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The Thirteenth Tale

Unfortunately, I don’t have time to write a synopsis of The Thirteenth Tale – (I’ve been meaning to since I finished this fun, enjoyable book three weeks ago!) so I’ll have to cheat and give you Amazon’s instead: Settle down to enjoy a rousing good ghost story with Diane Setterfield’s debut novel, The Thirteenth Tale.

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The Glass Books of the Dream Eaters

A strange Victorian Steampunk novel that I enjoyed, despite it’s length and rather confusing cast of villains. Celeste Temple is a young English woman raised in the West Indies and residing in London awaiting a future wedding to her fiancé, Roger Bascombe. When he sends her a curt note breaking their engagement, she decides to

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The Big Over Easy: A Nursery Crime

A new series by the author of the bestselling “Tuesday Next” novels. A thoroughly enjoyable read; I polished it off in a weekend. Fforde’s novels are funny and full of literary cleverness. Jack Spratt is an likeable and entertaining protagonist and I look forward to reading the entire series. The Big Over Easy: A Nursery

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Book Review – The Lost Art of Steam Heat

I checked The Lost Art of Steam Heat out from the library because our house has a steam-heat system and it’s working, but not exactly correctly. We’ve had a repair guy out numerous times, but he hasn’t quite fixed the rather complex system, and I wanted to understand a bit more so I could communicate

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Book Review – The Boy Detective Fails

Yeah, this book comes with a decoder ring on the back flap. You don’t discover this until a chapter or two into the book when you have to decode a secret message, but I’m telling you right up front because, well, that’s so frackin’ cool. Joe Meno’s The Boy Detective Fails is a loving homage

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Book Review – Fun Home: A Family Tragicomic

I keep putting off writing a review of Fun Home because I feel a sense of obligation to the book — one so well written deserves a well-written review, and I haven’t had it in me lately to try to write one. Here is my poor attempt to do justice to this fantastic book. Alison

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Water for Elephants

21-year-old Jacob Jankowski is studying veterinary medicine in 1931, in the depths of the Great Depression, when his parents are killed in an auto accident. Jacob discovers they had mortgaged their lives to fund his schooling, and he is now penniless. Reeling from grief, he walks away from his final exams and drops out of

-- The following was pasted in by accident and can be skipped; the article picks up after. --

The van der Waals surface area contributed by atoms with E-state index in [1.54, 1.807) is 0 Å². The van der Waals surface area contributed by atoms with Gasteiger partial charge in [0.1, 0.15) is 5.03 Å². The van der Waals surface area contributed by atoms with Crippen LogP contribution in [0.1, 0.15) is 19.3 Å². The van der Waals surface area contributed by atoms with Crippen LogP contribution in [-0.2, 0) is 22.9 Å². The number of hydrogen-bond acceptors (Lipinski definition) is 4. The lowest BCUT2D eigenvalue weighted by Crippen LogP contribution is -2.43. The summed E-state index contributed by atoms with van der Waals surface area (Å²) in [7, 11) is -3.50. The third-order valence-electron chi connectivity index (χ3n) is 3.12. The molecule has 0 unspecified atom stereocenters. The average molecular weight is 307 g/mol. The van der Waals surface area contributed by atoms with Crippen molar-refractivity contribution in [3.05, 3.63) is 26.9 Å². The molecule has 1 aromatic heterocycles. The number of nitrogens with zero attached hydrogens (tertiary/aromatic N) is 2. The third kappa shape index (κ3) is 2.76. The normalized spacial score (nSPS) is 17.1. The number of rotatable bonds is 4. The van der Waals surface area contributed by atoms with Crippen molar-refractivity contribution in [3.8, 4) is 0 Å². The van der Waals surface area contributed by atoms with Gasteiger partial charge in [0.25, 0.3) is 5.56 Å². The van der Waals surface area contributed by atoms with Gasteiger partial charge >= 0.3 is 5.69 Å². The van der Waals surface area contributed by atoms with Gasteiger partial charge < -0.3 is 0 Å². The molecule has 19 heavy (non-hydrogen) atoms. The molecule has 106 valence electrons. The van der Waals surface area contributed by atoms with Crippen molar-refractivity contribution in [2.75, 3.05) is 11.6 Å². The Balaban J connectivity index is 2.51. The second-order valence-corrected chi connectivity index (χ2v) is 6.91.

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What I Read in 2006 (49 Titles)

2006 was the 10th year I’ve kept track of what I’ve read, and eventually a decade retrospective is in order, but not tonight.
This year’s tally of books is roughly what it was last year – 49 titles. With a several of them being silly easy things, of course, because we were quite busy and I haven’t had the time to read that I used to. This year I managed to write a bit about most books and my impressions, which is cool, because I’ve looked at my past lists sometimes drawn a complete blank at the title and wondered what the heck it was about.

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Book Review – Rough Magicke

Author John Houghton sets his novel Rough Magicke in northwest Indiana, in the fictional county of Annandale originally created by classic Hoosier author Meredith Nicholson in the novel The House of a Thousand Candles – the locale corresponds pretty closely to the city of Culver, Indiana, a town nestled in around Lake Maxinkuckee, south of

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Book Review: Special Topics in Calamity Physics

Special Topics in Calamity Physics by Marisha Pessl This is my favorite of the year, and will probably make the list of of my favorite books ever. I’m not sure I can do it justice in reviewing it, but I hope I can do a bit better than Publishers Weekly, whom I’m going to quote

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Books I’ve Read Recently

Company: A Novel by Max Barry Amazon Description: “With broad strokes, Barry once again satirizes corporate America in his third caustic novel (after Jennifer Government). This time, he takes aim at the perennial corporate crime of turning people into cogs in a machine. Recent b-school grad Stephen Jones, a fresh-faced new hire at a Seattle-based

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Books I’ve read Recently

Garden Accents: Simple-To-Build Projects to Enhance Your Yard or Garden (How-to Gardening) Quite a few interesting building projects for hardscaping your garden. I read this over while drawing up plans for our flowerbeds. Pit of Vipers (Nancy Drew (All New) Girl Detective) #18 by Carolyn Keene There are 21 books out now in this all

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Sneaky Uses for Everyday Things

Sneaky Uses for Everyday Things: How to Turn a Penny into a Radio, Make a Flood Alarm with an Aspirin, Change by Cy Tymony ISBN: 0740738593 NON-FICTION – A small guide to how to MacGyvver yourself out of situations using objects you may have with you. I checked the book out from the library, so

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Short Book Reviews

How Nancy Jackson Married Kate Wilson and Other Tales of Rebellious Girls and Daring Young Women by Mark Twain and John R. Cooley Library Journal: “A dozen minor Twain pieces to show how Twain used some of his slight fictions to idealize his daughters Clara and Suzy Clemens as romantic, rebellious, and daring adolescents in